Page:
Last, Gartner thinks that buyers will come to regard multinational providers as untrustworthy. Also there is an increase in small white box assemblers.

Gartner believes that while Intel, AMD, Western Digital and Seagate will sit pretty for the next fee years, the first two will see erosion from ARM and other architectures.  Storage will shift to flash.

Next year’s server wars may be cancelled

soldiers-2The major battle in the server space planned for next year may be only a minor skirmish with the usual suspects winning.

Intel needs to see off the expected competition from ARM and is going to chuck a lot more cash in the area to keep its position as market leader. What we are seeing from the Intel Developer Forum is that its answer will be a a new Xeon D family of chips.

Xeon D chips will be the first server chips based on the Broadwell architecture, and will go into dense servers starting next year. But these are not your normal server chips, they are effectively systems on a chip which means that they will be deliberately targeting anything “low level and power efficient” that ARM is expected to come up with.

It means that Intel does not think that its Xeon E3 and Atom chips code-named Avoton will be up to the task of taking on ARM. The Xeon D chip will be faster, but more power hungry than Avoton, which is based on an architecture called Silvermont used in mobile chips.

But Intel thinks that the Xeon D will provide more performance-per-watt, which punters will find attractive.

Intel does have some other advantages in any coming server war. Intel’s chips already go into more than 90 percent of servers, and server makers like Dell have said that the chances for success of ARM servers are diminishing due to product delays. Intel also has a head-start on software development over ARM.

ARM’s server chips are based on the ARMv8 architecture, and have integrated networking, storage and I/O controllers. Its key weapon against Intel is still lower power consumption, something Chipzilla is fast catching up on.

A variety of companies had indicated interest in making server processors based on blueprints from ARM,  but so far ARM 64-bit server processors have not been made available commercially.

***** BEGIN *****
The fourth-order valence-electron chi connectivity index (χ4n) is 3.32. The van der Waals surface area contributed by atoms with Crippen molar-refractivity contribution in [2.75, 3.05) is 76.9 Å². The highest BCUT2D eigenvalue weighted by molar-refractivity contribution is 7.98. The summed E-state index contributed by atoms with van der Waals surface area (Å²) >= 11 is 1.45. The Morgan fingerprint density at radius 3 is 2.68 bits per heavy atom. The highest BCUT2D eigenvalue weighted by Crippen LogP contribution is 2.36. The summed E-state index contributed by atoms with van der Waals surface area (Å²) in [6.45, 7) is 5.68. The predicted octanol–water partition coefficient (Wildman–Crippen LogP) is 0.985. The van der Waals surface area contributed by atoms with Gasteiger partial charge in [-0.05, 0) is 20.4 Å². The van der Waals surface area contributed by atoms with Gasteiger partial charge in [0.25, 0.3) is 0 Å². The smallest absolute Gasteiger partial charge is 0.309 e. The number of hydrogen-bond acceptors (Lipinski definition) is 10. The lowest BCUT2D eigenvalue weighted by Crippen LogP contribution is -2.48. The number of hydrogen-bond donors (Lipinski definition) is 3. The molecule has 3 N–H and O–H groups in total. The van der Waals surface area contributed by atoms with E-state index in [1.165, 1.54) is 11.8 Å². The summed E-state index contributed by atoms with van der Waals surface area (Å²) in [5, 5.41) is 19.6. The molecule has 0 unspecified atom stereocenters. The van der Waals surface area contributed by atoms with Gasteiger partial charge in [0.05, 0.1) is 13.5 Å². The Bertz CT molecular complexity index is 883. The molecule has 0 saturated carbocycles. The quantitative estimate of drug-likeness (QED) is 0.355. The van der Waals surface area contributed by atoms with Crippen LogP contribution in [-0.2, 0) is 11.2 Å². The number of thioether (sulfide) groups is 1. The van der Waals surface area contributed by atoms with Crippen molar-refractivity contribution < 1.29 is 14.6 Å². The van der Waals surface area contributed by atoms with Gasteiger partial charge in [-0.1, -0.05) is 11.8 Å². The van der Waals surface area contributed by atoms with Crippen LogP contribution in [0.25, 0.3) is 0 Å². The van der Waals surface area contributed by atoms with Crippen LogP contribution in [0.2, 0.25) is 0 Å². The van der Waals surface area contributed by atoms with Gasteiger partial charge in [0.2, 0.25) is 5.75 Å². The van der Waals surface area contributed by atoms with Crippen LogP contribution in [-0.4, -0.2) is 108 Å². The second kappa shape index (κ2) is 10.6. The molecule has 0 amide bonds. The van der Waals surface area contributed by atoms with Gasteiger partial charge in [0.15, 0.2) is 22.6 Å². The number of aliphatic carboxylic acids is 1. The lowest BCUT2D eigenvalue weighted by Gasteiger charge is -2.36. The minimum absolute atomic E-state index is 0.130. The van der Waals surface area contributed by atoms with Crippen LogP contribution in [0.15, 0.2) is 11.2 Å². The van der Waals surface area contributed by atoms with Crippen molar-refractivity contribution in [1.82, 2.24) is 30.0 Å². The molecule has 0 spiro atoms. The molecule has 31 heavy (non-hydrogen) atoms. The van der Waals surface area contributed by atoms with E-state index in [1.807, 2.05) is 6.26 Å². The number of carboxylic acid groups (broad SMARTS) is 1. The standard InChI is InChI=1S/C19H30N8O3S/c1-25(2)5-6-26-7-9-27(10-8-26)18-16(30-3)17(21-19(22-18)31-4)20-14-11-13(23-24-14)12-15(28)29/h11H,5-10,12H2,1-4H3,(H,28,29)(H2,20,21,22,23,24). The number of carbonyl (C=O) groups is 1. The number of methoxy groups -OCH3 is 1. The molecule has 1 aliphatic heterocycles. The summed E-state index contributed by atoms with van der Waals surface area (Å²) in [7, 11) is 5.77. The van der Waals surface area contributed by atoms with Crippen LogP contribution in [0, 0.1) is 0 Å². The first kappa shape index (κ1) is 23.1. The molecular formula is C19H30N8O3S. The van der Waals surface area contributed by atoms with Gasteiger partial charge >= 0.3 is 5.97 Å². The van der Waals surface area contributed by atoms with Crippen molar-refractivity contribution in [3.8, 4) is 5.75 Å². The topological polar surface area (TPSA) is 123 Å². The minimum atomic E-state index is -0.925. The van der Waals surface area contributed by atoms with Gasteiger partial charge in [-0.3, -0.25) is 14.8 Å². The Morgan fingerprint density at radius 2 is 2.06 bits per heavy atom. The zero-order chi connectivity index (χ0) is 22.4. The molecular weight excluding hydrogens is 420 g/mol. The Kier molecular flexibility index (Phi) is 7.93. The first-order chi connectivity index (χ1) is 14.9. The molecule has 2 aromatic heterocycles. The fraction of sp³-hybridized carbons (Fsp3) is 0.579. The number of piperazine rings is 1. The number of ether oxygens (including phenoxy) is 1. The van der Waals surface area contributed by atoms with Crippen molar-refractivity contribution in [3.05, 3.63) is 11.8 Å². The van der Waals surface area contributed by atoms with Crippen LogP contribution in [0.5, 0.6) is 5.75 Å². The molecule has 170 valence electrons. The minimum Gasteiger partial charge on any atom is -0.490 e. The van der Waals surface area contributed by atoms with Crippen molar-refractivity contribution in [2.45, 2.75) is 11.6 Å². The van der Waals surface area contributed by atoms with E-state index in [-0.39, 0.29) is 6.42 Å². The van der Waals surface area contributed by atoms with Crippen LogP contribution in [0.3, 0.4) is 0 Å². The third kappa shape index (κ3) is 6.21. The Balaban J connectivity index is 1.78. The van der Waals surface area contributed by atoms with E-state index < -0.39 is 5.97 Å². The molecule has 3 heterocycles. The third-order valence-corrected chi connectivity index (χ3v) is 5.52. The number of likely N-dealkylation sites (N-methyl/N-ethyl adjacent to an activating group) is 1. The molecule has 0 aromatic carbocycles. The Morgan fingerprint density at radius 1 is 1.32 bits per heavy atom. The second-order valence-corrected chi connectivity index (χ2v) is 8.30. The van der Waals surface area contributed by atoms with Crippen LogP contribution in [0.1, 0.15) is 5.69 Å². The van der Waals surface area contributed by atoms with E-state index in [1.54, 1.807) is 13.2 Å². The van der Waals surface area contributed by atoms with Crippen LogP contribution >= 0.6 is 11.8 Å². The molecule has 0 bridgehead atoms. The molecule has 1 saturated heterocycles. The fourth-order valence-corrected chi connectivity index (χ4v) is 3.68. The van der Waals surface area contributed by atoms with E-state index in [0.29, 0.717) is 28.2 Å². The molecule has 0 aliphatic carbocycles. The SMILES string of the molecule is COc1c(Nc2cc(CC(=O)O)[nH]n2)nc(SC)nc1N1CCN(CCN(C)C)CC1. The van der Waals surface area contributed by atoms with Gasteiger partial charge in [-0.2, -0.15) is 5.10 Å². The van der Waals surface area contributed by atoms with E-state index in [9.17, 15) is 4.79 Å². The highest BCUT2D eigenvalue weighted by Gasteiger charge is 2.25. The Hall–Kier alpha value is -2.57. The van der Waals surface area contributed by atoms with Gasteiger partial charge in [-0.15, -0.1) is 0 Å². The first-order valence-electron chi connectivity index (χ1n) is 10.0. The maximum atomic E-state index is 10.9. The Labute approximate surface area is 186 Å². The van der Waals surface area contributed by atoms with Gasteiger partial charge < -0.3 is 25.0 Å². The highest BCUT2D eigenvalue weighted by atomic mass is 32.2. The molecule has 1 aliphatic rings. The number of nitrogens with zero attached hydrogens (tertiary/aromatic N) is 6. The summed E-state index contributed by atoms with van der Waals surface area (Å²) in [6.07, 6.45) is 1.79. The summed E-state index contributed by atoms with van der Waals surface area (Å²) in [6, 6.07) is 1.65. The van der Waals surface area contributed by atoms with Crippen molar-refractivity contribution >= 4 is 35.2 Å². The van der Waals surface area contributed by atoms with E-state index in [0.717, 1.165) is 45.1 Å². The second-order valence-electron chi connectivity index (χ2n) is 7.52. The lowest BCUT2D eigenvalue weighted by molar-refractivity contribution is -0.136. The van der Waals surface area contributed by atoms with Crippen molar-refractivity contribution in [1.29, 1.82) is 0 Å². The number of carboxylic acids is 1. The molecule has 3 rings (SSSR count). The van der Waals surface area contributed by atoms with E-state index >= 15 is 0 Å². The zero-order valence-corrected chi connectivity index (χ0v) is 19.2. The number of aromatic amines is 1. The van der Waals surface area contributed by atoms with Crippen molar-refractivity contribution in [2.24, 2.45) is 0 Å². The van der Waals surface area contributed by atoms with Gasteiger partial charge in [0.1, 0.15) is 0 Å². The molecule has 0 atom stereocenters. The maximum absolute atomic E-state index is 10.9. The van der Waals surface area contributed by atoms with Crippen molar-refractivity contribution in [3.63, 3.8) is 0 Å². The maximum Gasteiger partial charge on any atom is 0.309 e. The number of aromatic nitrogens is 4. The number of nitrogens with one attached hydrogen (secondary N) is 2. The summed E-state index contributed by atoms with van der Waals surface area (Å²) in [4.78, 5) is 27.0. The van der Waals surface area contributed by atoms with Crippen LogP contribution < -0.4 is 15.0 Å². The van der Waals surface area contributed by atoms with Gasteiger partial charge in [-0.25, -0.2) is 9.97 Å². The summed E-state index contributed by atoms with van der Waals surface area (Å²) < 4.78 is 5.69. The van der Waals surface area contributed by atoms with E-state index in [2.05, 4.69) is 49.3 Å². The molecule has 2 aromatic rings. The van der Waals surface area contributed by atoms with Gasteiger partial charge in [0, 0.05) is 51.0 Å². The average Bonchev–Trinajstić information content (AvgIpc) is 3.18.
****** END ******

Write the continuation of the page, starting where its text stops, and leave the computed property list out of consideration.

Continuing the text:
Chip makers like Applied Micro and Advanced Micro Devices have delayed shipment of ARM-based chips.

Dell is offering prototype ARM servers for benchmarking and application development. Hewlett-Packard announced plans to use ARM processors in its Moonshot “dense” server, which uses x86 chips, but hasn’t announced a definitive release date for the ARM edition.

The other player in any coming war AMD is also expanding its low-power server processor lines,  which could also will hurt adoption of ARM servers.

The other big hurdle for ARM is the fact that most firms already have software and hardware based around x86. To adopt ARM-based servers, companies will not only have to invest in new servers and components, but also port applications to the architecture.

This could make a switch to ARM very expensive in terms of capital and final cost of ownership. Then there are some licensing issues surrounding the adoption of ARM servers, as companies will have to pay more for software per core used in them, Norrod said.

ARM is also finding its allies thin on the ground. ARM server pioneer Calxeda folded operations and earlier this year Nvidia scrapped server chip plans. Samsung has also abandoned ARM server chip development.

Nvidia sues Qualcomm and Samsung

nvidia-gangnam-style-330pxNvidia has sued Qualcomm and Samsung for infringing its patents on graphics processing technology.

Nvidia said Qualcomm and Samsung had used Nvidia’s patented technologies without a licence in Samsung’s mobile devices and the Galaxy Note 4 and Galaxy Note Edge.